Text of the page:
If there's one thing we can agree on about the Wii, is that it was perfect for rail shooters. Given the remote's point and click nature, it seemed like a no-brainer, and during the Wii's lifecycle, there was a rail shooter renaissance. From ports of classics like Ghost Squad to original titles like Resident Evil: The Umbrella Chronicles, there were plenty of ways to satisfy that trigger finger.
In 2008, The House of the Dead 2&3 were ported to the Wii. The following year, Sega released The House of the Dead: Overkill, the game which asks, "What would happen if the House of the Dead and Quentin Tarantino were thrown into a blender?"
Developed by Headstrong Games and published by Sega, The House of the Dead: Overkill was a feverish reimaging of the beloved arcade shooter. This game, along with MadWorld and the Conduit, was Sega's attempt to cater to hardcore gamers who felt the Wii was nothing more than a gimmick.
Despite scoring positive reviews, Overkill didn't sell well. It flew under the radar for most but for those who did play it, they considered it one of the Wii's hidden gems.
Two years later, the game was ported to PS3 and to the PC in 2013. Today, the game is regarded as a cult classic, and in my opinion, it's the best of the House of the Dead series.
Set before the first game, Overkill follows Agent G on one of his early assignments. He's partnered with veteran cop Isaac Washington and sent to find Papa Caesar. Caesar has been toying with a compound that turns people into zombi-, I mean, mutants. The mutants are wreaking havoc across Bayou County, and the two must apprehend him.
|"Make him mad, and he'll rip your balls off."|
Joining them on their campaign of carnage is Varla Guns. Varla wants revenge after Caesar took her crippled brother Jasper and made him his lackey. Fed up with Caesar's abuse, Jasper injects himself with the compound to try and kill his boss, but he's intervened by G and Washington. Little do any of them know Caesar is really working for the county warden, Clemence Darling, who has his own plans for the compound.
Story, Writing, and Characters
Take everything you know about the House of the Dead and throw it out the window because The House of the Dead: Overkill is a wild reimagining. What was once unintentional schlock is now pure, unadulterated schlock. It's violent, it's profane, it's sleazy, and more importantly, entertaining.
The game is a love letter to grindhouse flicks of the late 70's and early 80's. A film grain saturates all the in-game action, the cut-scenes double as mock film trailers, and there are even continuity errors and missing reels. These little details add to the game's personality. Ditto for the PS3 version, which features colorful menus and loading screens inspired by EC Horror Comics.
In a series known less for its story and more for its gameplay, it's nice to see the House of the Dead: Overkill make an active effort in the story department. The plot starts simple but takes an unexpected turn in the final act. Spoilers ahead, but Clemens Darling discovered the compound underneath his prison. He wants to use said chemical to save his dying mother.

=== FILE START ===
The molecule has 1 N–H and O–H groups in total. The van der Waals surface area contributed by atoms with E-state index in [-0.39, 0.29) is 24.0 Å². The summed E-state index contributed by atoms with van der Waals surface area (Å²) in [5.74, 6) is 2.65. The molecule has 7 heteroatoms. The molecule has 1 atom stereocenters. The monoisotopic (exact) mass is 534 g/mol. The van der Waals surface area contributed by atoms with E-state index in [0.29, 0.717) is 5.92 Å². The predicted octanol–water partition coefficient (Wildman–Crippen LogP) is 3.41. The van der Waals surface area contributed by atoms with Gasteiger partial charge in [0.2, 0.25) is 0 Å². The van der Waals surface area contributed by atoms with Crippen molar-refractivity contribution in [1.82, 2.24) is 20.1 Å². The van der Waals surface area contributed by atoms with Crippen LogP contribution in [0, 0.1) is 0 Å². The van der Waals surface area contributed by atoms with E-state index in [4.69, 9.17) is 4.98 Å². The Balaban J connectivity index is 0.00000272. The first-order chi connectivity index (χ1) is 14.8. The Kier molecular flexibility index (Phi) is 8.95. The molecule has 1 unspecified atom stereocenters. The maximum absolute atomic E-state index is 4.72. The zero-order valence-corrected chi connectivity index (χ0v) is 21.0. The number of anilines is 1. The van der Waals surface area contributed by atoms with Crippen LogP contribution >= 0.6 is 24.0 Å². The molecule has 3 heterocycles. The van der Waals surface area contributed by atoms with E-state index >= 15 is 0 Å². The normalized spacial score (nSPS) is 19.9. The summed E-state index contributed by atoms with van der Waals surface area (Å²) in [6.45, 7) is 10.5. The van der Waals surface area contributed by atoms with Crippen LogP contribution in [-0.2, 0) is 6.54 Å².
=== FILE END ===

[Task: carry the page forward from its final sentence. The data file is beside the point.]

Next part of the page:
Did I mention he has an Oedipus complex?
|The face of a man that screams, "Maybe I did, maybe I didn't."|
Not everyone will be on board with the game's more shocking moments, but much like grindhouse flicks, this isn't trying to be high art. This is trash, delightful trash.
At the center of this rollercoaster ride from hell is Agent G and Isaac Washington. The two are the classic buddy cop duo. Agent G is the straight man and Isaac Washington is the foul-mouthed loose cannon. Washington spews so many f-bombs, he makes the Angry Video Game Nerd look like a pansy.
No joke, this game once held the world record for most f-words in a game, until Mafia II usurped it. The back and forth banter between these two is hilarious. Whether they're talking about the joys of driving a car to your favorite music or Washington's constant swearing, there is never a dull moment.
Special mention needs to be given to Papa Caesar. This Cajun Burt Reynolds lookalike is a fantastic villain. He loves toying with Washington and waxing philosophical about death and Chinese dinner. Clemens is fine, but he's no Caesar.
Like the games before it, the House of the Dead: Overkill is a rail shooter. You'll blast through mutants, save civilians, shoot collectibles and power-ups, and take on a boss at the end of each stage.
The game's seven levels guide you through a Louisiana mansion, a hospital, onboard a train, and through a mutant-infested prison. The PS3 version adds two new levels featuring Varla Guns and her dim-witted but good-nature friend Candi Stryper. Their adventure takes them to a strip club, the city streets, and a meat-packing plant.
The gunplay is simple but satisfying. Pointing and shooting with the Wii remote or Move controller feels great. If there's one reason to own a Move, it's for the House of the Dead: Overkill Extended Cut. You have the option to use a regular controller but choosing that is like choosing to remain abstinent. You're missing out on all the fun.